Diary of Unknown Symptoms

Mystery of the Internal Vibration

Entry for February 13, 2007


A review of the blog led me into a new direction today. Back on January 07, 2007, I posted a list of vitamins and minerals that are destroyed by excessive amounts of sugar intake. On February 04, 2007, I posted a list of reasons why sugar is bad for your health. From that list, there were two minerals that I missed the first time around so I modified the original entry to add Chromium and Copper. So a quick search and I find this:

“Without copper, nerves would fray like toaster cords,” said Sharon Faelten in The Complete Book of Minerals for Health. “Cooper helps forge the protective myelin sheath around each of the millions of nerve fibers in our bodies. Calm nerves and clear thinking depend on it.

Copper is as important as calcium and zinc for bone formation, red blood cell integrity, skin and immune functions, nervous system functions, the conversion of beta-carotene to vitamin A and the processing of vitamin C, wrote Gershon M. Lesser, M.D., in Growing Younger.

And then I came across this article:

Chromium & Copper:

These two elements are the most important nutrients next to calcium and magnesium for their anti-inflammatory properties. They share left / right-sided cell receptors and are considered essential to human health. While neither one – with few exceptions – is generally found to be very deficient level-wise, chromium is on average always lower than copper, with virtually no exceptions. Copper, on the other hand is elevated in the majority of patients, which creates a chronic copper / chromium conflict ratio-wise in these individuals.

In fact, of all the patients I have tested since the mid 70’s, nearly 90% exhibited a chemical profile that in addition to their own unique chemistry contained an underlying pattern that reflected the impact of high copper levels on various opposing nutrients, which include chromium, molybdenum, sulfur, nickel, Vitamin C, hesperidin, and others. Although chromium appears to be normal on the following graph, it is very low in ratio to copper, its associated element, so when supplementing chromium, its level will generally not increase at first, but instead it will gradually lower copper, and in the example below, potassium, since they are high in ratio to chromium. Only after copper and potassium have been reduced to normal levels, chromium may at that point start to go up. However, since sufficient amounts of chromium are rarely used, in practice, copper and potassium just come down closer to normal, and chromium levels stay the same.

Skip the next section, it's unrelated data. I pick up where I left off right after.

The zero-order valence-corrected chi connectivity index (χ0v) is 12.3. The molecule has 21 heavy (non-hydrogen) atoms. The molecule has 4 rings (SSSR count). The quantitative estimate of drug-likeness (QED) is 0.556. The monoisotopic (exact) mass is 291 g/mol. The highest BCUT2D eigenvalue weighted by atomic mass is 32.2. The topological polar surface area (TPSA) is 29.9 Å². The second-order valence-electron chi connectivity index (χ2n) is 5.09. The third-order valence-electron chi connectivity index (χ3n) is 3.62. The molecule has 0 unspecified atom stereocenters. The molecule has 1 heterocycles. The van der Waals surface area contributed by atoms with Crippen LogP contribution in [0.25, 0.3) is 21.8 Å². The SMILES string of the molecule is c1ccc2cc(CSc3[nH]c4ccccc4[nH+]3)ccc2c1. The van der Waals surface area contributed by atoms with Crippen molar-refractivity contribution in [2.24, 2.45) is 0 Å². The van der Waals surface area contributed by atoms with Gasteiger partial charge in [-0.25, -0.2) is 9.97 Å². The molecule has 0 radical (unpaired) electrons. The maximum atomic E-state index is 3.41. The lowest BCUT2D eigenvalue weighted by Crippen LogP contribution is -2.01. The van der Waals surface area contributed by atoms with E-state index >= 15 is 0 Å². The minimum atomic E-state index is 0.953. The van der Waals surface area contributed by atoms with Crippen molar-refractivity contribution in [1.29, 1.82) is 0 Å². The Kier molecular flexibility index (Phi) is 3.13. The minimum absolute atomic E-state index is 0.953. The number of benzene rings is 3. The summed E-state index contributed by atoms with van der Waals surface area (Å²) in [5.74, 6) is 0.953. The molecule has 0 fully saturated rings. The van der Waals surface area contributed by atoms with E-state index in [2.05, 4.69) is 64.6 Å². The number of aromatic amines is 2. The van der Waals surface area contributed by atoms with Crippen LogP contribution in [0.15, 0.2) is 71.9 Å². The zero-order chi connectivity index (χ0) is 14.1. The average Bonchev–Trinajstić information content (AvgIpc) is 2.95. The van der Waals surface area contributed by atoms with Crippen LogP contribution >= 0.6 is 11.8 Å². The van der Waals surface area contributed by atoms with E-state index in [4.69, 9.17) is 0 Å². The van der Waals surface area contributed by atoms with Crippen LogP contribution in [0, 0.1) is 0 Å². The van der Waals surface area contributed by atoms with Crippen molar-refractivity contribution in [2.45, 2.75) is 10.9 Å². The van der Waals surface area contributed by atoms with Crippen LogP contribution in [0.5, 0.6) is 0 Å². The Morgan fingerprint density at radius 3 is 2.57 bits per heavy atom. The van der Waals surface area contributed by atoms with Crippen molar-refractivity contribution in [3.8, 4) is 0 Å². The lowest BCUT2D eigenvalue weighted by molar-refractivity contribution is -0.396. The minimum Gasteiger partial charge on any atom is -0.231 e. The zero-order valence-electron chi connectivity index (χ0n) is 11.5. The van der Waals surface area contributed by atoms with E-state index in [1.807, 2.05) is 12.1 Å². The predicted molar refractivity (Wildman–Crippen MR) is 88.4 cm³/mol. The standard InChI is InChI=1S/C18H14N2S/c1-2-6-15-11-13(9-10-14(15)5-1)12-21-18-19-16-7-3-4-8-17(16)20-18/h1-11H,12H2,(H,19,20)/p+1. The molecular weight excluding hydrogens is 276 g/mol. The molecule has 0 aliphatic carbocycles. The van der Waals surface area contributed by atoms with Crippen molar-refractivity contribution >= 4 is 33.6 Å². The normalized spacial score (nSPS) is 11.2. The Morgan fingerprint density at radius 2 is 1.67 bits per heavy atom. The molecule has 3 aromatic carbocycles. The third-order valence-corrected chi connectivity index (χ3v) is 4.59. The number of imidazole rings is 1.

Magnesium levels frequently go up following long-term supplementation of chromium because of its synergism with chromium, and also because of potassium (which is a magnesium antagonist) going down, and thus not exerting an inhibiting effect on magnesium any longer.

Copper works synergistically with potassium and calcium, so when patients do exhibit low copper levels, then calcium and potassium are frequently on the low side as well. Taking a 3mg copper pill for one or two months, or less, is all that is needed for an adult to normalize any copper deficiency, and then it should always be discontinued, otherwise copper will go too high – being another reason why most people should avoid multi-mineral formulations containing more than 1 mg of copper.

The interesting thing about all of this is I started taking 3 mg of copper once a day in between two 30 mg doses of zinc a few weeks ago.

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February 13, 2007 - Posted by | Health | , , , ,

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